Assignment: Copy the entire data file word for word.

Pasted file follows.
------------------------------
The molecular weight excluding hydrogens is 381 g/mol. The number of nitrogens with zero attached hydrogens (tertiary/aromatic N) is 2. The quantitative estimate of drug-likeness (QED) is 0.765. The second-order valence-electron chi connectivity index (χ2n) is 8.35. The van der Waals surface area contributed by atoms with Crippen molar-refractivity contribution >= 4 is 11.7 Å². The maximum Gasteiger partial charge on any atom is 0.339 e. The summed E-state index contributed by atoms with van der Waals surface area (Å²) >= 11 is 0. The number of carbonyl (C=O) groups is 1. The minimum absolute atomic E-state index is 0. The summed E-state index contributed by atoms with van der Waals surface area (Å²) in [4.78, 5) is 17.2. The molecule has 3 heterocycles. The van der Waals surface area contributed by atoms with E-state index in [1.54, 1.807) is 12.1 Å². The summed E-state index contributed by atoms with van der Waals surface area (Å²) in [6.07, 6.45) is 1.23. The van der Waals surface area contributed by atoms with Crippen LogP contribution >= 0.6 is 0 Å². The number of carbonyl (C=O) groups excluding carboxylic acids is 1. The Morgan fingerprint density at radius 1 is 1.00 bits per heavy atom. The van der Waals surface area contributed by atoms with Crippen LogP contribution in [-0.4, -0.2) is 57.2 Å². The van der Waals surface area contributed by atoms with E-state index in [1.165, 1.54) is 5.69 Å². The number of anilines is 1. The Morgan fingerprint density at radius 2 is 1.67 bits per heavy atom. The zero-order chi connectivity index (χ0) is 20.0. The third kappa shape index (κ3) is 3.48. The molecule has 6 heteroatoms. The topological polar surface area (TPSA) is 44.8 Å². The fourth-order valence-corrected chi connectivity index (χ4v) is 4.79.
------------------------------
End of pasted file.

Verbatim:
The molecular weight excluding hydrogens is 381 g/mol. The number of nitrogens with zero attached hydrogens (tertiary/aromatic N) is 2. The quantitative estimate of drug-likeness (QED) is 0.765. The second-order valence-electron chi connectivity index (χ2n) is 8.35. The van der Waals surface area contributed by atoms with Crippen molar-refractivity contribution >= 4 is 11.7 Å². The maximum Gasteiger partial charge on any atom is 0.339 e. The summed E-state index contributed by atoms with van der Waals surface area (Å²) >= 11 is 0. The number of carbonyl (C=O) groups is 1. The minimum absolute atomic E-state index is 0. The summed E-state index contributed by atoms with van der Waals surface area (Å²) in [4.78, 5) is 17.2. The molecule has 3 heterocycles. The van der Waals surface area contributed by atoms with E-state index in [1.54, 1.807) is 12.1 Å². The summed E-state index contributed by atoms with van der Waals surface area (Å²) in [6.07, 6.45) is 1.23. The van der Waals surface area contributed by atoms with Crippen LogP contribution >= 0.6 is 0 Å². The number of carbonyl (C=O) groups excluding carboxylic acids is 1. The Morgan fingerprint density at radius 1 is 1.00 bits per heavy atom. The van der Waals surface area contributed by atoms with Crippen LogP contribution in [-0.4, -0.2) is 57.2 Å². The van der Waals surface area contributed by atoms with E-state index in [1.165, 1.54) is 5.69 Å². The number of anilines is 1. The Morgan fingerprint density at radius 2 is 1.67 bits per heavy atom. The zero-order chi connectivity index (χ0) is 20.0. The third kappa shape index (κ3) is 3.48. The molecule has 6 heteroatoms. The topological polar surface area (TPSA) is 44.8 Å². The fourth-order valence-corrected chi connectivity index (χ4v) is 4.79.